What to do with this stock, then? Sometimes I save it and use it a bit at a time in stir-frys and casseroles (you can also freeze it in bulk or in ice cubes for dashes of flavor that will last you months, but often I go ahead and make a soup for Mr. Foodie and I with the stock. Chicken noodle is, of course, a good choice since you will have leftover carrots and celery from your prep and the chicken breast meat from the roasted chicken. All you need is noodles – this is btw a great way to use up any leftover noodles you have in the pantry, but my favorite noodles to use are whole-wheat spaghetti or egg noodles. The other soup I love making is Kale, bean, turkey soup. Cook up your ground turkey (or mild Italian sausage if you want more flavor) and put it in the stock, add chopped Kale, 1-2 cans of either chickpea or cannellini beans, heat together and serve with fresh pepper and a sprinkle of Parmesan.
While I’m making stock, I always boil eggs using the method my grandma taught me: put eggs in pot, cover with water, bring to a boil, boil for desired amount of time (for hard, 8-10 minutes). Once they are done, drain, add cold water, toss in ice cubes to stop the heating process, pop in egg carton and put in the fridge (or eat! Slightly warm boiled eggs are the best). Since I add mine back to the carton with fresh eggs, I take the onion peel leftover from my stock prep and add it to the water – this dyes the eggs naturally and helps Mr. Foodie distinguish between the boiled and fresh ones in the carton when he goes for a snack. Leftover Dinner Remember those leftover celery and carrots you have? I put them in ziplock bags and we use them for hummus dipping throughout the week! So nothing gets wasted and everything is yummy. This past week I made the Kale soup instead of chicken noodle, so I still had some leftover noodles and meat from the chicken. With that we made a quick angry pasta (saute chopped garlic and red pepper flakes in a little olive oil, add cooked noodles to coat, take off heat and sprinkle with parmesean cheese), microwave-steamed whole green beans (I don’t like microwave veggies usually, but we had them leftover from guests, so I improve them by tossing with hot oil and flavoring like pepper flakes or garlic), and of course chicken breast meat. This dinner took 15 minutes since we were using leftovers.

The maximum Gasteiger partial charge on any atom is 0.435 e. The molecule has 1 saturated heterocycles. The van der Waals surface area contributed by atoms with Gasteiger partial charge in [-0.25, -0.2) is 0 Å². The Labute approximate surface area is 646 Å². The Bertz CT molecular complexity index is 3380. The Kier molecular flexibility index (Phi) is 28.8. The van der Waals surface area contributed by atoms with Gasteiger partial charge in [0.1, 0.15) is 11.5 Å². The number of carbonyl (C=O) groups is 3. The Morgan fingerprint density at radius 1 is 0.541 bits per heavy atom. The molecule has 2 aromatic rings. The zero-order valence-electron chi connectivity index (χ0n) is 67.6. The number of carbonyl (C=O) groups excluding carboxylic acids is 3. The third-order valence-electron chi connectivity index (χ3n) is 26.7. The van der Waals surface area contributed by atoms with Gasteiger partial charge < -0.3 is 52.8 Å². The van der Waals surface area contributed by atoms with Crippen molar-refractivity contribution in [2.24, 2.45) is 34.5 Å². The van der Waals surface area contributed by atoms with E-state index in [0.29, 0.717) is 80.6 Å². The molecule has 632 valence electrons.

|Chicken, Angry Pasta, and Green Beans|
What do you do to prep for the week? We’ve been thinking about adding prepped salads to the repetoire, but I could use some suggestions for making that work. Feel free to leave comments below.